Providers band together to repeal SGR Medicare cuts

More than 100 state and specialty medical societies, including the American Medical Association, this week urged Congress to repeal the sustainable growth rate (SGR) formula and find a long-term solution to the 27 percent Medicare cut to hit physicians in the new year.

In their letter to the Senate Finance Committee Monday, AMA and provider groups called the SGR formula an "enormous impediment to successful healthcare delivery, stating that the average payments under the SGR formula will remain stagnant for more than 10 years.

"Physicians facing the constant specter of severe cuts under the SGR cannot invest their time, energy and resources in care redesign," they wrote. "The first step in moving to a higher performing Medicare program must be the elimination of the SGR formula. The status quo is bad for patients, physicians and taxpayers," they said.

Medicare is slated to cut 27 percent of physician payments on Jan. 1, 2013. Critics of the planned Medicare reductions noted Congress has offered a series last-minute short-term fixes and call for a more permanent solution, Health Care Daily Report on Bloomberg BNA reported.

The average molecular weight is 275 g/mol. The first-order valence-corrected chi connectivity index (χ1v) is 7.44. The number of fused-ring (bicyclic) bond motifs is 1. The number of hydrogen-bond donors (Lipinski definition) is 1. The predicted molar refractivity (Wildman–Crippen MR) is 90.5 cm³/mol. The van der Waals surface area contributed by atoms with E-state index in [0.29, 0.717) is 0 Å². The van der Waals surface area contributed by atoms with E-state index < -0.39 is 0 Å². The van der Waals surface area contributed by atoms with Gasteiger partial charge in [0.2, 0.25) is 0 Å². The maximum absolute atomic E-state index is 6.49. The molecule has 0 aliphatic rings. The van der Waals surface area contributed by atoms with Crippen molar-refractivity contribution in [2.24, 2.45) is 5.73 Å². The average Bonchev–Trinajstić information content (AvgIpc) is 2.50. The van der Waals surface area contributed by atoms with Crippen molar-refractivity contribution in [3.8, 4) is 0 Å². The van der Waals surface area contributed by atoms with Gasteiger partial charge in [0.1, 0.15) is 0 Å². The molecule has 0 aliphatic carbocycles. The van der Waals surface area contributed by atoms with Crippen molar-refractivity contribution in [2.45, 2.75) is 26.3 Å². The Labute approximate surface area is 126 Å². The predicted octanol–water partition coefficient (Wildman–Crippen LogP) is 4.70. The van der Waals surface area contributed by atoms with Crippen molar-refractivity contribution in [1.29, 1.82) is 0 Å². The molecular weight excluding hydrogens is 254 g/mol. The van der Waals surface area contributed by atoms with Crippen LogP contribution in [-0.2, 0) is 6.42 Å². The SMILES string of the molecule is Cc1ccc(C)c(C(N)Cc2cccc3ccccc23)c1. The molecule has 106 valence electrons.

"Congress must stop this vicious cycle now so that a transitional framework can be put in place that will provide some stability and predictability for seniors and physicians, along with needed delivery innovations," the physician groups said.

In calling for the repeal, providers encouraged Medicare to look to other payment structures, such as patient-centered medical homes, accountable care organizations and other bundled arrangements.

Capitol Hill Republicans and Democrats yesterday said a doc fix deal could be reached by the end of the year, Politico Pro reported.

According to data from the Congressional Budget Office in August, repealing or continuing to override the pay cuts scheduled to hit providers come with a multimillion-dollar price tag. Blocking the cuts and maintaining current payment rates from now through 2022 would cost an additional $271 billion, the CBO noted.

For more information:
- check out the letter (.pdf)
- see the Health Care Daily Report article on Bloomberg BNA
- read the Politico Pro article (subscription required)

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